Not asked for by OP but relevant to the question title: Point 2 won't work with commands containing |. Here, use shopt -s expand_aliases & local alias, e.g. alias myalias='echo abc|rev' - requires line-break before use (see ALIASES in man bash). Point 4: Sourced file may prevent non-interactive execution, i.e. in a script. Look for early exit or return, e.g. [ -z "$PS1" ] && return (checks if primary prompt isn't set indicating non-interactive shell) or there may be a check for i in $- ($- contains shell options, i means interactive). See man bash for those variables.
    – valid
    Mar 20, 2015 at 13:58
  • 1
    I liked option 4. It allowed me to declare and use alias commands within my script
    – ishahak
    Aug 27, 2020 at 3:37
94

Aliases are deprecated in favor of shell functions. From the bash manual page:

For almost every purpose, aliases are superseded by shell functions.

To create a function and export it to subshells, put the following in your ~/.bashrc:

petsc() {
    ~/petsc-3.2-p6/petsc-arch/bin/mpiexec "$@"
}
export -f petsc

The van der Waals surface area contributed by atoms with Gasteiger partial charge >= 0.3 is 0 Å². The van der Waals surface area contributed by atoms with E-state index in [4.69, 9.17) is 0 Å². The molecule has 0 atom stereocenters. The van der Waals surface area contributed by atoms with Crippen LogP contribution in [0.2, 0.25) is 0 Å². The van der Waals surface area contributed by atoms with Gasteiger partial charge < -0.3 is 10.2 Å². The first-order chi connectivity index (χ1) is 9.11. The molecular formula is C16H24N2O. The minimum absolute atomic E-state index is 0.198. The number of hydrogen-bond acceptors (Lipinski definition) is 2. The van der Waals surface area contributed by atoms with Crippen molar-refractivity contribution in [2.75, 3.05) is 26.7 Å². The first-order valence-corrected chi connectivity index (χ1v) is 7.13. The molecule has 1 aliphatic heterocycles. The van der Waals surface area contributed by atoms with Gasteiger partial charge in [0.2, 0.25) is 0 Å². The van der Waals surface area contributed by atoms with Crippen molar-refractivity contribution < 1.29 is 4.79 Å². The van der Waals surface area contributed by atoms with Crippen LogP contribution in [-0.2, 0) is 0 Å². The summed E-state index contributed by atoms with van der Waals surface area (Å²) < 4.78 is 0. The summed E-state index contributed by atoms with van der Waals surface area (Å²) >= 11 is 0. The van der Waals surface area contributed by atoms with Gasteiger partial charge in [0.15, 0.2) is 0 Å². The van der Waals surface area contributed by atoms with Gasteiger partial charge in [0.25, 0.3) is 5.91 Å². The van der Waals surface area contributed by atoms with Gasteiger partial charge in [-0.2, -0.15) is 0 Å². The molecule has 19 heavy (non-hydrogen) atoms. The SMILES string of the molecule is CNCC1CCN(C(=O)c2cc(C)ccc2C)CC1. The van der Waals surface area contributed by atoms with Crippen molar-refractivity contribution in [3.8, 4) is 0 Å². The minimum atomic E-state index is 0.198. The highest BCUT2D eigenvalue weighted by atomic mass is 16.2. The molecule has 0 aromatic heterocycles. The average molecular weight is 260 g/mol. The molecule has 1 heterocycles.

Then you can freely call your command from your shell scripts.

4
  • That almost works... the only problem is that I need to be able to pass different flags to the executable "mpiexec"... For instance, I need to be able to execute something like "petsc -n 40 myexecutable" with the alias "petsc"
    – Paul
    Jan 26, 2012 at 18:46
  • 8
    @Paul: I added "$@" just to handle arguments.
    – enzotib
    Jan 26, 2012 at 19:47
  • One of the exception is return. Say, you are writing a script that work for both as sourced or standalone, and you want to use quit to exit that script. Function like this cannot quit in sourced scritpt: quit(){ return $1 ;} Instead, you need to use alias: alias quit=return Sep 19, 2020 at 1:45
  • According to man bash: ` If the -f option is given, the names refer to functions.`
    – Timo
    Jun 15, 2021 at 18:35
21

In bash 4 you can use special variable: $BASH_ALIASES.

For example:

$ alias foo="echo test"
$ echo ${BASH_ALIASES[foo]}
echo test
$ echo `${BASH_ALIASES[foo]}` bar
test bar

Alternatively define as variable then use command substitution or eval.

So for example, instead of defining the alias such as:

alias foo="echo test"

define it as:

foo="echo test"

instead. Then execute it by either:

find . -type f -exec sh -c "eval $foo" \;

or:

find . -type f -exec sh -c "echo `$foo`" \;
3
  • Altough aliases are deprecated in favor of shell functions, this answer os the only one which should be accepted. Even the old Debian 8 has version 4 of bash, so the ${BASH_ALIASES[alias]} is a nice option. Otherwise i had to edit lot of lines of my .bash_aliases to apply other things. Thank you.
    – m3nda
    Sep 16, 2017 at 9:23